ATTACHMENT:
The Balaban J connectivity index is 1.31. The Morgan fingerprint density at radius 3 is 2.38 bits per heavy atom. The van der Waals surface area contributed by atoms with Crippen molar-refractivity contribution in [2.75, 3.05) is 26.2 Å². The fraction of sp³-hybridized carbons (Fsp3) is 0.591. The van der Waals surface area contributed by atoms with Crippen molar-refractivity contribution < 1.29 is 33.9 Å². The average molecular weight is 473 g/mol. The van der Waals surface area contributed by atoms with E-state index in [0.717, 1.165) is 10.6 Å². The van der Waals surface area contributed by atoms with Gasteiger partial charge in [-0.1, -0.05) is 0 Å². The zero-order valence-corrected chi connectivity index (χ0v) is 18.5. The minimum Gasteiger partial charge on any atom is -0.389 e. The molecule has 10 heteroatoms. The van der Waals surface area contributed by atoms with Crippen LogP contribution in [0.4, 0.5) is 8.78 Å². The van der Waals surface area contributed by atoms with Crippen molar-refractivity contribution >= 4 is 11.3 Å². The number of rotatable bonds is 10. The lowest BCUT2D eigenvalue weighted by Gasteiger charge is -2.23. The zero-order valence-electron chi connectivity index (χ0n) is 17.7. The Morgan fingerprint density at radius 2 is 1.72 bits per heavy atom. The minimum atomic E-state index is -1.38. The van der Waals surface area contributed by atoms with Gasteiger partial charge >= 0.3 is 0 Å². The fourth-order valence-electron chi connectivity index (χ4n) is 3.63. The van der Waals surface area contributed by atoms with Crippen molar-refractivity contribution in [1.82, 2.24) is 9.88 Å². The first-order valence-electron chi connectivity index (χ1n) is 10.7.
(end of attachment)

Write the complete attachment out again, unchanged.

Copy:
The Balaban J connectivity index is 1.31. The Morgan fingerprint density at radius 3 is 2.38 bits per heavy atom. The van der Waals surface area contributed by atoms with Crippen molar-refractivity contribution in [2.75, 3.05) is 26.2 Å². The fraction of sp³-hybridized carbons (Fsp3) is 0.591. The van der Waals surface area contributed by atoms with Crippen molar-refractivity contribution < 1.29 is 33.9 Å². The average molecular weight is 473 g/mol. The van der Waals surface area contributed by atoms with E-state index in [0.717, 1.165) is 10.6 Å². The van der Waals surface area contributed by atoms with Gasteiger partial charge in [-0.1, -0.05) is 0 Å². The zero-order valence-corrected chi connectivity index (χ0v) is 18.5. The minimum Gasteiger partial charge on any atom is -0.389 e. The molecule has 10 heteroatoms. The van der Waals surface area contributed by atoms with Crippen LogP contribution in [0.4, 0.5) is 8.78 Å². The van der Waals surface area contributed by atoms with Crippen molar-refractivity contribution >= 4 is 11.3 Å². The number of rotatable bonds is 10. The lowest BCUT2D eigenvalue weighted by Gasteiger charge is -2.23. The zero-order valence-electron chi connectivity index (χ0n) is 17.7. The Morgan fingerprint density at radius 2 is 1.72 bits per heavy atom. The minimum atomic E-state index is -1.38. The van der Waals surface area contributed by atoms with Gasteiger partial charge >= 0.3 is 0 Å². The fourth-order valence-electron chi connectivity index (χ4n) is 3.63. The van der Waals surface area contributed by atoms with Crippen molar-refractivity contribution in [1.82, 2.24) is 9.88 Å². The first-order valence-electron chi connectivity index (χ1n) is 10.7.